Company that made cooker linked to 5 deaths ‘didn’t test it with door closed’

The company which produced a cooker linked to at least five people’s deaths didn’t test it with the grill door closed, an inquest has heard.

Maureen Cook, 47, Audrey Cook, 86, Alfred ‘John’ Cook, 90, Kevin Branton, 32, and Richard Smith, 30, all died of carbon monoxide poisoning in two separate incidents.

They died in Cornwall in 2010 and 2012, and it was found they all had cookers made by Arçelik, the parent company of Beko.

During the inquest, it was heard how the cookers created a buildup of deadly carbon monoxide when the grill was used with the door closed.

A spokesperson for Arçelik said the company conducted “misuse” testing, but didn’t foresee the grill being operated with the door closed because they coudln’t “see into the minds of the end user”.

The inquest held in Truro, Cornwall, began on Monday, November 16, and is expected to continue for seven days.

Senior coroner for Cornwall Geraint Williams read out a statement by Alp Karahasanogiu, product director at Arçelik.

In the statement, Mr Karahasanogiu said how Arçelik began designing their own products after 1994 and that testing was carried out onsite.

The statement said: “Approved products are subject to further testing and related certifications are obtained.

“The objective is to produce a product to meet customer demand that is safe and affordable.

“Product safety is the primary criteria in the design faze.

“Arçelik test the products not just in the manner directed, but also how a customer might use a product not as directed.

“Obviously this is more difficult to test for as it is not always possible to see into the minds of the end user.

“No one foresaw that the grill might be used with the grill door shut on purpose or by accident.”

The inquest heard how an instruction manual for the cooker included a rule that the grill must be used with the door open.

But Mr Karahasanogiu’s said this was due to the nature of the cooking process, not because the company were aware of a carbon monoxide issue.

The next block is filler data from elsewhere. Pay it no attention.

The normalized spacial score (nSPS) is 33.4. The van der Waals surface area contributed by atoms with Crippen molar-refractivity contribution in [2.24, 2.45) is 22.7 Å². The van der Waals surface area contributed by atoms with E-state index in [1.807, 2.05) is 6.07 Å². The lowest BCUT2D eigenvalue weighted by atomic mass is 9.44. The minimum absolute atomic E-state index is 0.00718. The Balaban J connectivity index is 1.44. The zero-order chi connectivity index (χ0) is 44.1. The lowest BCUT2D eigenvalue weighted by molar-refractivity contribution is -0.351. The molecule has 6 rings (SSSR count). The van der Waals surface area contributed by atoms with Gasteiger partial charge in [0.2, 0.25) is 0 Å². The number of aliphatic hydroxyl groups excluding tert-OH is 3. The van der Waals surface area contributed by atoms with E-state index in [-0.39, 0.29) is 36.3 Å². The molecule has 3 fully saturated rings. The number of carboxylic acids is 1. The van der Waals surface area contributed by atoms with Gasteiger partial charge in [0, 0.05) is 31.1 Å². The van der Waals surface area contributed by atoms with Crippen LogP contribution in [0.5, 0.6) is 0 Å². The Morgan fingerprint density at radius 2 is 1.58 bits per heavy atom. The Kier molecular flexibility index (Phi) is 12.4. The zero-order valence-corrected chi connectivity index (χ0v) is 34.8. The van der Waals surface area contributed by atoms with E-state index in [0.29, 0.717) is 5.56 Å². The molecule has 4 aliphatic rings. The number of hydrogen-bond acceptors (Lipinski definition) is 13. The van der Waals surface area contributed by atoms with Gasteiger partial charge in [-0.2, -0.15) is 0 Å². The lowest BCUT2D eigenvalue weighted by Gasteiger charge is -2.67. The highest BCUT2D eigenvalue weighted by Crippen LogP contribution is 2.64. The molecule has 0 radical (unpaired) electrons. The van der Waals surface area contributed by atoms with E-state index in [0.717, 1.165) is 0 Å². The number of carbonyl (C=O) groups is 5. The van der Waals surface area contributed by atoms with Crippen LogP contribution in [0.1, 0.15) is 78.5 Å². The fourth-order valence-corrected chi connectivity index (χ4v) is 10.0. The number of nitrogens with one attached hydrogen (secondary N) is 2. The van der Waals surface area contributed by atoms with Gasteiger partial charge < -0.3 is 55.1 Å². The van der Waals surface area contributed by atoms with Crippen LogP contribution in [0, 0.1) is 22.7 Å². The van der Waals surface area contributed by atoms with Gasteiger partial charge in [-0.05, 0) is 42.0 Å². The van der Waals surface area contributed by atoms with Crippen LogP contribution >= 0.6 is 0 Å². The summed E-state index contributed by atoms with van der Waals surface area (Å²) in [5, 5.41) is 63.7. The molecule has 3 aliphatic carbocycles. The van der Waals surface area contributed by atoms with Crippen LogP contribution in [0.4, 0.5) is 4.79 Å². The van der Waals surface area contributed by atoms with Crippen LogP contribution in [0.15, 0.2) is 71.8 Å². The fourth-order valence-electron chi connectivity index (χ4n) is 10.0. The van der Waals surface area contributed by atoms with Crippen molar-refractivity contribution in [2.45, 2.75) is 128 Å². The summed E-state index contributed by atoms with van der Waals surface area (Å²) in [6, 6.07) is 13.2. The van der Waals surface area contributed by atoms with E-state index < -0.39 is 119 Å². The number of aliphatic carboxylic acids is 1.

The statement continued: “One of the main issues is the use of the customers with the door closed.

“The instruction manual provided instructions to the end users to operate the grill with the door open.

“The instruction was to do with the efficient operation of the appliance. Grilling uses a different cooking process than oven cooking.

“This is why the instruction is given to grill with the door open.”

The unit in question had a rubber seal around the cooker door which created a complete seal, allowing the gasses to build up in the grill area.

Mr Karahasanogiu’s statement said that he wasn’t certain why the rubber seal was included as the relevant staff were no longer with the company.

The design was later changed to allow an air gap.

The statement continued: “While I cannot say for certain, the widely held opinion of my colleagues is that this would have been done for reason of product quality.

“Without the rubber surround the door would rattle and make a loud noise on closing.

“Where there is metal on metal contact we would include something to reduce noise.

“The design was later changed to a ‘U’ shaped rubber surround which created an air gap.”

The inquest heard that Arçelik also conducted external testing to make sure their products met industry standards.

The Beko products were tested by a company named Intertek.

A spokesperson for Intertek, a Mr Poolley, will give evidence at the inquest at a later date.